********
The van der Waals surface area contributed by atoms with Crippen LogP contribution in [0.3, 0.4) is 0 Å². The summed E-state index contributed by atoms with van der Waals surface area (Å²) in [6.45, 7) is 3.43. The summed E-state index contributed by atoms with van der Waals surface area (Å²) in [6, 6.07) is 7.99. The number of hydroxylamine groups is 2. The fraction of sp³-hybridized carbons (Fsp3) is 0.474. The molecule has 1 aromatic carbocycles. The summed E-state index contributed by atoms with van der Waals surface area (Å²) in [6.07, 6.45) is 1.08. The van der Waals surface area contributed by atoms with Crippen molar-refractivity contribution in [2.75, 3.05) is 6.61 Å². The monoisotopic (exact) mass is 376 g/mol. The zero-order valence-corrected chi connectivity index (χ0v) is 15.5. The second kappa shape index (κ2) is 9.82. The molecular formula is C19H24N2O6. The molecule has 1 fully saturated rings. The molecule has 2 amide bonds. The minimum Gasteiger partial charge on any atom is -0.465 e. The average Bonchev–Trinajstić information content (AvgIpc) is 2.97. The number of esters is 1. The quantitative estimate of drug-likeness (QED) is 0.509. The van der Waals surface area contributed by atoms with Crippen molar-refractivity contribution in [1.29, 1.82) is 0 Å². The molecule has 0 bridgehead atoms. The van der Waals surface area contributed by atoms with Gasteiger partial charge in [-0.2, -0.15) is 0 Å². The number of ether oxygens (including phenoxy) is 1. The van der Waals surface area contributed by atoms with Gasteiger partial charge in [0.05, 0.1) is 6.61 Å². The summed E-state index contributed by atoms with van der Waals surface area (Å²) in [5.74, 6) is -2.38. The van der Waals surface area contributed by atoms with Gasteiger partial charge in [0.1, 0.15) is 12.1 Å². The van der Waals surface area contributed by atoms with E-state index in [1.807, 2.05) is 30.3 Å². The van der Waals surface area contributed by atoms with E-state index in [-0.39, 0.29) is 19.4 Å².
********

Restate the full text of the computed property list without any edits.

The van der Waals surface area contributed by atoms with Crippen LogP contribution in [0.3, 0.4) is 0 Å². The summed E-state index contributed by atoms with van der Waals surface area (Å²) in [6.45, 7) is 3.43. The summed E-state index contributed by atoms with van der Waals surface area (Å²) in [6, 6.07) is 7.99. The number of hydroxylamine groups is 2. The fraction of sp³-hybridized carbons (Fsp3) is 0.474. The molecule has 1 aromatic carbocycles. The summed E-state index contributed by atoms with van der Waals surface area (Å²) in [6.07, 6.45) is 1.08. The van der Waals surface area contributed by atoms with Crippen molar-refractivity contribution in [2.75, 3.05) is 6.61 Å². The monoisotopic (exact) mass is 376 g/mol. The zero-order valence-corrected chi connectivity index (χ0v) is 15.5. The second kappa shape index (κ2) is 9.82. The molecular formula is C19H24N2O6. The molecule has 1 fully saturated rings. The molecule has 2 amide bonds. The minimum Gasteiger partial charge on any atom is -0.465 e. The average Bonchev–Trinajstić information content (AvgIpc) is 2.97. The number of esters is 1. The quantitative estimate of drug-likeness (QED) is 0.509. The van der Waals surface area contributed by atoms with Crippen molar-refractivity contribution in [1.29, 1.82) is 0 Å². The molecule has 0 bridgehead atoms. The van der Waals surface area contributed by atoms with Gasteiger partial charge in [-0.2, -0.15) is 0 Å². The number of ether oxygens (including phenoxy) is 1. The van der Waals surface area contributed by atoms with Gasteiger partial charge in [0.05, 0.1) is 6.61 Å². The summed E-state index contributed by atoms with van der Waals surface area (Å²) in [5.74, 6) is -2.38. The van der Waals surface area contributed by atoms with Gasteiger partial charge in [0.1, 0.15) is 12.1 Å². The van der Waals surface area contributed by atoms with E-state index in [1.807, 2.05) is 30.3 Å². The van der Waals surface area contributed by atoms with E-state index in [-0.39, 0.29) is 19.4 Å².